It looks like a cross between a turnip and a fig; it’s a cruciferous cousin to kale and broccoli from the mustard family; and Andes-dwellers used it for centuries as a fertility and sex-drive enhancer. Meet your new favorite neturaceutical superfood—maca root.
The rest of the world first learned about this nutty, earthy-flavored root in 1553 from a Spaniard involved in the conquering of Peru, Cieza de Leon. A century later, a priest named Father Cobo touted its benefits on fertility, its stimulant properties and marveled at its resilience, as it grew in the frigid, inhospitable mountain soil where no other edible plant could. Maca root is filled with nutritious properties including protein (up to 16%), vitamins, amino acids, calcium, iron, and beneficial fatty acids and minerals such as calcium, iron, copper, zinc and potassium.
Since then, science has backed up many of the legendary claims. Peruvian studies show maca increases sperm motility and volume as well as libido in men (while reducing prostate weight). And a study out of Hong Kong on post-menopausal women reveals that the root reduced blood pressure and anxiety symptoms, which could also be related to increased libido and sexual function.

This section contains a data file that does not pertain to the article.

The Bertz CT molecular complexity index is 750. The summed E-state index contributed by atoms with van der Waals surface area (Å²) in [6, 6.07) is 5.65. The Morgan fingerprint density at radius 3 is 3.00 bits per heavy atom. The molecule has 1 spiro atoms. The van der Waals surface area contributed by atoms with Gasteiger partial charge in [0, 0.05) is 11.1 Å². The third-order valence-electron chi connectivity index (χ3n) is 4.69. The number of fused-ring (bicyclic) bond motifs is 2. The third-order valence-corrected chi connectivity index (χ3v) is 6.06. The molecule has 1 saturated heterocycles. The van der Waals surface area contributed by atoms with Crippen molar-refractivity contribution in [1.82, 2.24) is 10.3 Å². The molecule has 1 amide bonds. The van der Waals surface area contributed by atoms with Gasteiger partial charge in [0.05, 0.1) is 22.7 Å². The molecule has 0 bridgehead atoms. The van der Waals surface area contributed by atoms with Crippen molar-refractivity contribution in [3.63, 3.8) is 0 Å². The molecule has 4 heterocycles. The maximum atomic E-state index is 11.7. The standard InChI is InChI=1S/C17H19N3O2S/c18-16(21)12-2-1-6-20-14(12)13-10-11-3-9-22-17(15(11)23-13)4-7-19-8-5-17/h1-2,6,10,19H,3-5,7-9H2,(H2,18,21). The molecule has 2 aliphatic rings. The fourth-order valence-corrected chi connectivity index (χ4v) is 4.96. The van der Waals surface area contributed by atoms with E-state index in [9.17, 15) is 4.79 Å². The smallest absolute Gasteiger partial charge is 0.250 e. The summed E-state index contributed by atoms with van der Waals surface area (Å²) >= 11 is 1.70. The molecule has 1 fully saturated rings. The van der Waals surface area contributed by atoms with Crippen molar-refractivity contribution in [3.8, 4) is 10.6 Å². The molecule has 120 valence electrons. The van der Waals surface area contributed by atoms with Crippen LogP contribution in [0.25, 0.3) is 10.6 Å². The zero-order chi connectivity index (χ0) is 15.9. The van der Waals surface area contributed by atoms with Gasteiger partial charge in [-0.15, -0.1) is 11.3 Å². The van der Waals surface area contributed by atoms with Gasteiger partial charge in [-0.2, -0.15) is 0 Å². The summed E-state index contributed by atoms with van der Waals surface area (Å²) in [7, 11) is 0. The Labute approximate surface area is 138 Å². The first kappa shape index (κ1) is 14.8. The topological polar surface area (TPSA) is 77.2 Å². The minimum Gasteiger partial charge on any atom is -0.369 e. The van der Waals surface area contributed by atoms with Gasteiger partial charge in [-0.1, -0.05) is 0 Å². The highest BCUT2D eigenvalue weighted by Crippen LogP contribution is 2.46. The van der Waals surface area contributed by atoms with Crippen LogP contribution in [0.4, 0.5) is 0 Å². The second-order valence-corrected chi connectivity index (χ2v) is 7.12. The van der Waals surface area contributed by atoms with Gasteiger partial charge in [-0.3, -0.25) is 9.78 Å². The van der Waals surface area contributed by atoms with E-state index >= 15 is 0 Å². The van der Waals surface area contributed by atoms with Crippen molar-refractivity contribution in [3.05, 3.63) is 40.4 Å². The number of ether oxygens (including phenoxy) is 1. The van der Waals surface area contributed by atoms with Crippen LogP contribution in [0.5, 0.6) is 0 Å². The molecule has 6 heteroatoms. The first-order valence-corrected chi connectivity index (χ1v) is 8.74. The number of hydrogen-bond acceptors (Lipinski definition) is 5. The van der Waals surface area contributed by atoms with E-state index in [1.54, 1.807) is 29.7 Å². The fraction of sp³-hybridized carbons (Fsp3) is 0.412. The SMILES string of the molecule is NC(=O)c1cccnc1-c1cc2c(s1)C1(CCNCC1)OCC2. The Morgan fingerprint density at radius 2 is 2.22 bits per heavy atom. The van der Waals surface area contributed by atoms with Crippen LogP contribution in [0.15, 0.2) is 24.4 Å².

Maca might be beneficial as you work toward your fitness goals: A small study on swimming rats shows it may be tied to better performance and endurance. It’s also been known to improve memory and learning in mice.
But maca doesn’t just work on the inside. Applied topically, the root’s extract provides protection from the sun’s harmful UV rays.
The root bulbs are typically dried, stored and ground into a powder and reconstituted or gelatinized. The recommended amount is 1,500 to 3,000 milligrams or three to six tablespoons a day, but start small. Though you can’t overdose, maca affects people in different ways, and some people might feel a little jittery, headachy or unable to sleep from the stimulant properties. You’ll also want to be careful if you’ve got a condition that could be affected by hormones, such as breast or ovarian cancer, or endometriosis or uterine fibroids, because maca can mimic estrogen.
You can incorporate it into your diet in several ways, much like you would a protein supplement. The Maca Team, purveyor of organic maca powder, has recipes for pancakes, hummus, muffins and even a vegan pumpkin pie.
For a sweet but healthy treat, follow the lead of Jeanine Donofrio, author of the Love & Lemons cookbook and blog, who created a maca cacao hot chocolate recipe. VegKitchen.com has a recipe for no-bake vegan Maca-roons (get it?).
The easiest way to get your maca on is to add a spoonful or two of powder into a smoothie or coffee drink. Try this protein-rich sexy smoothie:
Whirl in blender, adjust milk level for thickness and syrup amount for sweetness.